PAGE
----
BREAKING: Supreme Court says pregnancy resource centers can’t be forced to advertise abortion
Kelli | June 26, 2018
(Live Action) – Today, the Supreme Court of the United States handed a 5-4 victory to pro-life pregnancy centers in the case NIFLA v. Becerra, a case in which the state of California’s 2015 “Reproductive FACT Act” attempted to force non-profit pregnancy resource centers to promote abortion through government-mandated messaging. The court held that the FACT Act “likely violates the First Amendment” and sent the case back to the Ninth Circuit Court of Appeals for reconsideration. According to the Catholic News Agency, “The Ninth Circuit Court of Appeals ruled that the case against the law was unlikely to succeed on its merits. The Supreme Court reversed that ruling, saying that the Ninth Circuit was wrong to treat the speech of pregnancy centers as a lesser category of free speech simply because it is ‘professional speech.'”
The court stated in its majority opinion, delivered by Justice Clarence Thomas, that “California could… inform the women about its services ‘without burdening a speaker with unwanted speech,’… most obviously through a public-information campaign.”
The Reproductive FACT Act was actually based on the false and unproven charge that pregnancy resource centers are “misleading” in their advertising and their interactions with women who come to them for assistance. Yet, in the Court’s opinion, it is made clear that “California denied that the justification for the FACT Act was that women ‘go into [crisis pregnancy centers] and they don’t realize what they are.'”
Live Action president and founder Lila Rose stated in response to the pro-life victory:
Planned Parenthood and pro-abortion politicians in California manufactured this law specifically to target pro-life pregnancy centers. This unjust law was one of the worst offenses against First Amendment rights we’ve seen and shows the illegal lengths the abortion industry and its political allies are willing to go to suppress the pro-life viewpoint and promote the killing of children in the womb. We applaud the Supreme Court for upholding the free speech rights of these centers.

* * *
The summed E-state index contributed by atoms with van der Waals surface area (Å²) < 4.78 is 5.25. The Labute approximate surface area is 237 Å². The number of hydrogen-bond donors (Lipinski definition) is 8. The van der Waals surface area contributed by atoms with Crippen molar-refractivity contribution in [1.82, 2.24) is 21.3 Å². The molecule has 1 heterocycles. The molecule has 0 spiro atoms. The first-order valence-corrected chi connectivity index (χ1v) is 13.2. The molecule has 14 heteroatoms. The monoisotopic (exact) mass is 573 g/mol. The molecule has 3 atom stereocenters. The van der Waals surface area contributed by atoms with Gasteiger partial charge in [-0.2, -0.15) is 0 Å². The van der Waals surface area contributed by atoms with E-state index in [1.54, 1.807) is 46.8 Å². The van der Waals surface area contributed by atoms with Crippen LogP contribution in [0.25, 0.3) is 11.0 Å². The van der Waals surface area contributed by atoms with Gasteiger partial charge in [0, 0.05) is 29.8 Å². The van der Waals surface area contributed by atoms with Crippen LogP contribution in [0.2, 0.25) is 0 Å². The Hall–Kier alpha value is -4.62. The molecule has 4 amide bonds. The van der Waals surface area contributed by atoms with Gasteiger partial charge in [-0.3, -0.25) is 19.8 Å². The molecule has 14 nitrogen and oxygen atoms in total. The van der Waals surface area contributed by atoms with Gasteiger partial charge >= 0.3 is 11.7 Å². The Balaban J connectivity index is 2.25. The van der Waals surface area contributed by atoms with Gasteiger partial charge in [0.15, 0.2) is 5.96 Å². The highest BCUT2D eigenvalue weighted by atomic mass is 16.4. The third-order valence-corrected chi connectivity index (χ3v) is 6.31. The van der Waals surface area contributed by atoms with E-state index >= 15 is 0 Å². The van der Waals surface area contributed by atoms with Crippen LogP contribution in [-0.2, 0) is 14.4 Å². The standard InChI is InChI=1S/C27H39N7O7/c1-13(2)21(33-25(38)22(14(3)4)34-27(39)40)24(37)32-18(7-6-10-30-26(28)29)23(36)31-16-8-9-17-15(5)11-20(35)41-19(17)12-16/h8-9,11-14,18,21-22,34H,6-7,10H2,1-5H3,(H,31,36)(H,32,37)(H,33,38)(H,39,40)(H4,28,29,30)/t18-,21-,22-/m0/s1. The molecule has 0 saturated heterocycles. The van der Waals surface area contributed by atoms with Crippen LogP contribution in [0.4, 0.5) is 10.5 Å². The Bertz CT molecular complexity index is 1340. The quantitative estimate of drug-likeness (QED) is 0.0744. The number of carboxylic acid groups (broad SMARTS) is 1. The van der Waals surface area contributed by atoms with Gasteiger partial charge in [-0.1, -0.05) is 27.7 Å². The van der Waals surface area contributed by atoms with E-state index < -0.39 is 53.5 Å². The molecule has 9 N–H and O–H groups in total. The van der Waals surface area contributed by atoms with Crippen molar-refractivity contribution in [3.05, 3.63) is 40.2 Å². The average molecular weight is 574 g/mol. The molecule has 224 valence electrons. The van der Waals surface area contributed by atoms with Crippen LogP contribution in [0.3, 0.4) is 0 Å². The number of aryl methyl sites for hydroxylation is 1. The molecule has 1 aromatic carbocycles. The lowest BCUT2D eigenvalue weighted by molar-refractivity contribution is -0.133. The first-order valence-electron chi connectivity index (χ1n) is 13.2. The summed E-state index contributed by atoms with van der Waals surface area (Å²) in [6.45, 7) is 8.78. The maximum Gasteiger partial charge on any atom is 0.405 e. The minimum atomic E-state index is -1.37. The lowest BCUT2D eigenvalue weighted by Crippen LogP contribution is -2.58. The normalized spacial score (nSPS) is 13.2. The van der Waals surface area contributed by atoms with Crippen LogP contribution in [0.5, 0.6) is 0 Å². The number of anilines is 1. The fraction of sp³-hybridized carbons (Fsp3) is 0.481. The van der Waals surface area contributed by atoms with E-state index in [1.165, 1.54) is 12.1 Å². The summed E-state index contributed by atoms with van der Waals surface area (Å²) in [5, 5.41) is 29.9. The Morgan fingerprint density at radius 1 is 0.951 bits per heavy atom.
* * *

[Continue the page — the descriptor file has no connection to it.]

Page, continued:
Pro-life pregnancy centers are doing some of the most important work in our communities today. They are providing advocacy, education, baby supplies, parenting classes, and maternity care to women in need. In addition to helping women during pregnancy, they often provide support long after the baby is born. If California’s law was allowed to stand, these critical resources would have disappeared, as these centers would have closed their doors rather than go against everything they believe by advertising the slaughter of preborn children.
Abortion facilities like Planned Parenthood already use millions of dollars from taxpayers to promote their abortion business. No one should be forced to provide free advertising for the abortion industry – least of all pro-life pregnancy centers who are working to promote life, not destroy it.